But I soon got the toy organ and became amazingly proficient playing my favorite song “On Top of Old Smokey.” And I didn’t just play, I sang too! My poor family. But it brought me pure joy. Nothing could dampen my enthusiasm. Until one day it was.
I had gotten a piano when I turned 8. It was an upright, blonde wood and smelled like age. A couple of the keys were partially missing ivory and one had a nasty habit of sticking, but I didn’t even notice. I played and sang and sang and played. My poor family. By the time I was 15, I played for not one but two churches. Small, little congregations that treated me like I was a prodigy. I wasn’t and I knew it, but it was a nice gesture on their part.
My piano teacher at the time was kind and I learned a lot. But, I was poor. She preferred her more affluent students. She was taking them on a trip to Europe. Of course, I could never have afforded to go, but not being asked made me feel like my piano playing wasn’t good enough. And then she added a double whammy. I was preparing for a talent competition. I wanted to play AND sing. After hearing my song of choice, she advised me to skip the singing. I was crushed. In her defense, she was totally right!! My piano skills WAY OUT shined my singing skills. AND when I played and sang together, my playing suffered.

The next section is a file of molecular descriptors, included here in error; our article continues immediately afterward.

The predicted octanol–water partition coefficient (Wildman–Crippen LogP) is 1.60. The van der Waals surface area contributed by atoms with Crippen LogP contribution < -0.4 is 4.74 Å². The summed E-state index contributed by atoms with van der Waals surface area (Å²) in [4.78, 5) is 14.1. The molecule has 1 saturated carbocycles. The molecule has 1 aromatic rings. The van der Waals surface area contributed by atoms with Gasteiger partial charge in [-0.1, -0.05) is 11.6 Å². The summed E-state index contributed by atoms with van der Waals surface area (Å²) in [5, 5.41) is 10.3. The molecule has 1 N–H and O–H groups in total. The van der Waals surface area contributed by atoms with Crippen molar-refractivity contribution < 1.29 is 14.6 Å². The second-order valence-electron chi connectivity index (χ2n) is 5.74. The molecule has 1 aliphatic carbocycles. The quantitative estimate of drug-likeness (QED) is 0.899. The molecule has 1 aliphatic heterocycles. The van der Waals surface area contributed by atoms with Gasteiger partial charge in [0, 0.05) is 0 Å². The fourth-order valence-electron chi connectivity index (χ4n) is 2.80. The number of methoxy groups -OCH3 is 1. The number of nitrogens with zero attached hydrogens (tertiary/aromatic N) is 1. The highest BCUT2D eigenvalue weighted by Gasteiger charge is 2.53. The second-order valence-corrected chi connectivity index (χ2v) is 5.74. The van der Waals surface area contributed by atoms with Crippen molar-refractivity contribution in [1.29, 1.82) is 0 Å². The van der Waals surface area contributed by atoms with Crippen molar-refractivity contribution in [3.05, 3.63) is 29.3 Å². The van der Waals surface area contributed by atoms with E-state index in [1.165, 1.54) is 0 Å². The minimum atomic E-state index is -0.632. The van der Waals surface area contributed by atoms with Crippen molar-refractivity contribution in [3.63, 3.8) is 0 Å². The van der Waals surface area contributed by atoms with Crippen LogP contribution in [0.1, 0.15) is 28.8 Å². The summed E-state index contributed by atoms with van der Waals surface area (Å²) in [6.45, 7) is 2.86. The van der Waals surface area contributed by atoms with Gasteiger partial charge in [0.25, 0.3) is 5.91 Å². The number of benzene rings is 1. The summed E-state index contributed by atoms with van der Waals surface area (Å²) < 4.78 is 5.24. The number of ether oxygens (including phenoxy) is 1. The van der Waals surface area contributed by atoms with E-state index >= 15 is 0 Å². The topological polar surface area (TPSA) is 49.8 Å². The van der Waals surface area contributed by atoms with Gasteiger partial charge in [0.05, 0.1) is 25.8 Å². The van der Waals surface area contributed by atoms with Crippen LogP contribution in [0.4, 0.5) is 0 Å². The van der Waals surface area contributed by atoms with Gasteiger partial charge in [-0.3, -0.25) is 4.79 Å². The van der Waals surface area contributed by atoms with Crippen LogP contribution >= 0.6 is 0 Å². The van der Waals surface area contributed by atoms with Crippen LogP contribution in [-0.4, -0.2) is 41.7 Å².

So let me say again, she was totally right! But that’s not how my 15 year old self heard it. I heard “You can’t sing.” So I stopped. I stopped for almost 20 years. I silenced my voice.
Then one day when I was 39, I wrote my friend a song.
At the end of the recording session, Jason handed me a CD. It was the first of many. I went back to that studio, over and over and over until one day Jason, his wife Liz and I bought that studio.